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Climbing Denali Part 1

After a little bit of a blog hiatus and much needed body recovery time, I’m back and ready to start talking a little bit about the trip up Denali, the highest mountain in North America. Overall, it was long, tiring and cold but I’m definitely happy to have had the chance to climb such a challenging mountain with an experienced group of guys. Because jamming the entire expedition into 1 post would be way too much, I’ve decided to break it up over the next couple blog posts. I hope you’ll find the time check it all out.

The original plan called for an up and down time from base camp to summit to base camp in 15 days. This is almost never the case as Denali is notorious for horrendous blizzards, whiteouts and wind. As such, we planned for a maximum stay of 22 days on the mountain with 25 days of food. We were off the mountain in 14 days through a combination of good luck, no sleep and hard work. We weren’t completely successful on a number of fronts but things were bound to go wrong when you put 3 guys together in a harsh environment with little oxygen.

03 Jun 12:

I arrived in Anchorage and met up with my teammates Bob and Scott. Both were quite a bit older than me and very experienced climbers. I was lucky to have found them to form our small 3 man team. This first day was pretty much gear preparation and last minute shopping. I picked up what were turn out to be the most amazing thermos I ever had (Primus thermos) and an really nice Black Diamond alpine harness which replaced the bulky climbing harness I had brought from Vancouver.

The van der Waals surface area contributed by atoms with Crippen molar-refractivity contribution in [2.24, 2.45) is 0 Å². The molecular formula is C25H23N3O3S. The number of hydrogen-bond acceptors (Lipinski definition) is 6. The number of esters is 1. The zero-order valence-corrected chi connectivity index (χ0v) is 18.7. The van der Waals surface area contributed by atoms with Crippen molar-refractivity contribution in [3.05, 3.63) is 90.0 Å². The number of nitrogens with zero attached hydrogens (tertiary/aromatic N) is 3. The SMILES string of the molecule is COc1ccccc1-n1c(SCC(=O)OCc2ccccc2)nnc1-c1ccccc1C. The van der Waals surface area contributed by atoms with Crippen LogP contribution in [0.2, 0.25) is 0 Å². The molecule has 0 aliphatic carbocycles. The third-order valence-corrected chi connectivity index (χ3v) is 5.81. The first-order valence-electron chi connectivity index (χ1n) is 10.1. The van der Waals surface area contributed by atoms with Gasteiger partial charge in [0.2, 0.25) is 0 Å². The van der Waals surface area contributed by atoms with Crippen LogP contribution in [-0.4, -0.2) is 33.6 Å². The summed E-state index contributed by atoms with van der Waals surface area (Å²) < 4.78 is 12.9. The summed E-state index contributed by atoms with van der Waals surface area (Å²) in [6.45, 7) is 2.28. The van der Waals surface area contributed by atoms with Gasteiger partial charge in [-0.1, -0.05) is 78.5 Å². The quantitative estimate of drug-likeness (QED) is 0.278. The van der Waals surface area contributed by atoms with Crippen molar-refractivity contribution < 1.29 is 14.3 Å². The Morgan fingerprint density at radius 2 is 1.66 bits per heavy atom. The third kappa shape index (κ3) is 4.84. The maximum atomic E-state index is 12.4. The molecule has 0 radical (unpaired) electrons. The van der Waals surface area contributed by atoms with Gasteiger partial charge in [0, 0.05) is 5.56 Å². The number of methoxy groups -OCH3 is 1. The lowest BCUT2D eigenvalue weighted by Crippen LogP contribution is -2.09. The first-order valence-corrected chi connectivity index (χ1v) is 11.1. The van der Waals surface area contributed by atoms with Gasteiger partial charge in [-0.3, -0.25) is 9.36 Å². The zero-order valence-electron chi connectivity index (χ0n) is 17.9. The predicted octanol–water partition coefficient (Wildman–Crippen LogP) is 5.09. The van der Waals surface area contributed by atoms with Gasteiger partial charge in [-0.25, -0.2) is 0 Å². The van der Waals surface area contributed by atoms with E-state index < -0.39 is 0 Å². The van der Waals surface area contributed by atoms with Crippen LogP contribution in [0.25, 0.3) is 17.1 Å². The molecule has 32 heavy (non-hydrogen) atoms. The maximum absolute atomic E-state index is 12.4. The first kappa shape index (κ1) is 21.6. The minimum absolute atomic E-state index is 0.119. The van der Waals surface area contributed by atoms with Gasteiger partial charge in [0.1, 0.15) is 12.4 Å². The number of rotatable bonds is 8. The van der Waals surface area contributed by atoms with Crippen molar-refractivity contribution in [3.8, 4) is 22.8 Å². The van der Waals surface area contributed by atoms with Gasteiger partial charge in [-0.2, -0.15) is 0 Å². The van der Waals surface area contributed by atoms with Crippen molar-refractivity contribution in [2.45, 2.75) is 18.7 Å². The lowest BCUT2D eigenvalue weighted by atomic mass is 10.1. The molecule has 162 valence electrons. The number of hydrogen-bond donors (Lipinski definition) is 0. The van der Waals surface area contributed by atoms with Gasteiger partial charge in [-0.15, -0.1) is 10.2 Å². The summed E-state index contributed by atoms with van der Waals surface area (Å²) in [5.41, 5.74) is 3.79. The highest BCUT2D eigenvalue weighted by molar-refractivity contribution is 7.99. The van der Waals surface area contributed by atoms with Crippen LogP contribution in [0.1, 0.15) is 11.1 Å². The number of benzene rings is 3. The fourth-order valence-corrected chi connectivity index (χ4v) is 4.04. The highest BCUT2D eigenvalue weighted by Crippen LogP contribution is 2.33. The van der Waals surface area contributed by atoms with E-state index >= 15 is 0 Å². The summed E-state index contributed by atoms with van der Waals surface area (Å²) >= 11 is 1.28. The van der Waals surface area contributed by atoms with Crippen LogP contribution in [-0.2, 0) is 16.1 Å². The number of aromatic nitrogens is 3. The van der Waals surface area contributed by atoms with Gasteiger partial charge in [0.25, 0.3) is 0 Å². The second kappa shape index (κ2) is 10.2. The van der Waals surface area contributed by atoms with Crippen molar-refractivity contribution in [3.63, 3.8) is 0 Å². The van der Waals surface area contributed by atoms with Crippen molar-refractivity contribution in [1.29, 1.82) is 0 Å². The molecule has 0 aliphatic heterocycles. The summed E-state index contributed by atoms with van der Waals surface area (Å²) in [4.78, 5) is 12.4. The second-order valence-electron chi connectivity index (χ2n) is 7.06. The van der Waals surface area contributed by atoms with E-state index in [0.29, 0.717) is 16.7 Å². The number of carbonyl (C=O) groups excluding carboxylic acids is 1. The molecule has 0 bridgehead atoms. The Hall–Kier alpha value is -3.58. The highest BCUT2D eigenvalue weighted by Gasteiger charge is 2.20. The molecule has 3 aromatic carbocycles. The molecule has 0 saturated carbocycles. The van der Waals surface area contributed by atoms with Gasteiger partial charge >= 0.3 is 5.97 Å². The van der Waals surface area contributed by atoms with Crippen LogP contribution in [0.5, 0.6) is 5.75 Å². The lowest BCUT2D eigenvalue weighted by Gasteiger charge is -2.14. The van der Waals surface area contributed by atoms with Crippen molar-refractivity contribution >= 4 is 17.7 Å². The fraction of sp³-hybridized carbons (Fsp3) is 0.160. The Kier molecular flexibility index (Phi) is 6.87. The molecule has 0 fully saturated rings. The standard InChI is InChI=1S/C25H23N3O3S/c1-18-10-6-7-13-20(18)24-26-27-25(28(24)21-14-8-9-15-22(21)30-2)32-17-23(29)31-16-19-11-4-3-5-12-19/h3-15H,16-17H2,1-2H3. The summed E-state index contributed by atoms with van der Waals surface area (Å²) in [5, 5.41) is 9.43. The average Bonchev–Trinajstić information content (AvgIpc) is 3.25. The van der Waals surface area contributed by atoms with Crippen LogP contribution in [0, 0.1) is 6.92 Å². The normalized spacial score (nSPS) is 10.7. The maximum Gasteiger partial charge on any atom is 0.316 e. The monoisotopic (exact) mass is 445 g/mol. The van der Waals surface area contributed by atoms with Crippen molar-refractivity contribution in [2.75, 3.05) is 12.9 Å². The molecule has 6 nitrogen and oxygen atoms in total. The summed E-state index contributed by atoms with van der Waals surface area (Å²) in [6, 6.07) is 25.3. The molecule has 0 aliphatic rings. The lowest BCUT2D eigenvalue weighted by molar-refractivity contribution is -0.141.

04 Jun 12:

Today we traveled from Anchorage to Talkeetna. We were supposed to fly from Talkeetna to the mountain that day but bad weather set in and we were forced to spend the night here. We found a nice comfortable hostel and ate dinner like it was going to be our last dinner in civilization, which meant EAT EAT EAT!

05 Jun 12 (Day 1):

After a massive breakfast that the Roadhouse restaurant called “the standard” (yeah right!), we were able to fly out to Kahiltna Glacier to start our trek. At 7,200 ft, it serves as the starting point for all climbers attempting to summit Denali and Mt Foraker. The original plan called for spending a night at base camp to help acclimatize and practice crevasse but because we already lost a day due to weather we decided to push immediately ahead to our first camp named “ski hill”. Loaded with a total of 150 lbs each on our backs and sleds, we skied for 5 hrs 15 min for a total of 9 km. While we didn’t gain very much elevation (ski hill is at 7,800 ft), we had to work hard as route descended sharply immediately for the first kilometer or so then it was all uphill from there. Upon arrival around 8 PM, we set up camp, made dinner and slept for a good long while. This would turn out to be the start of our “arrive into camp late, wake up late, leave late schedule” that worked out pretty well for us the entire trip.

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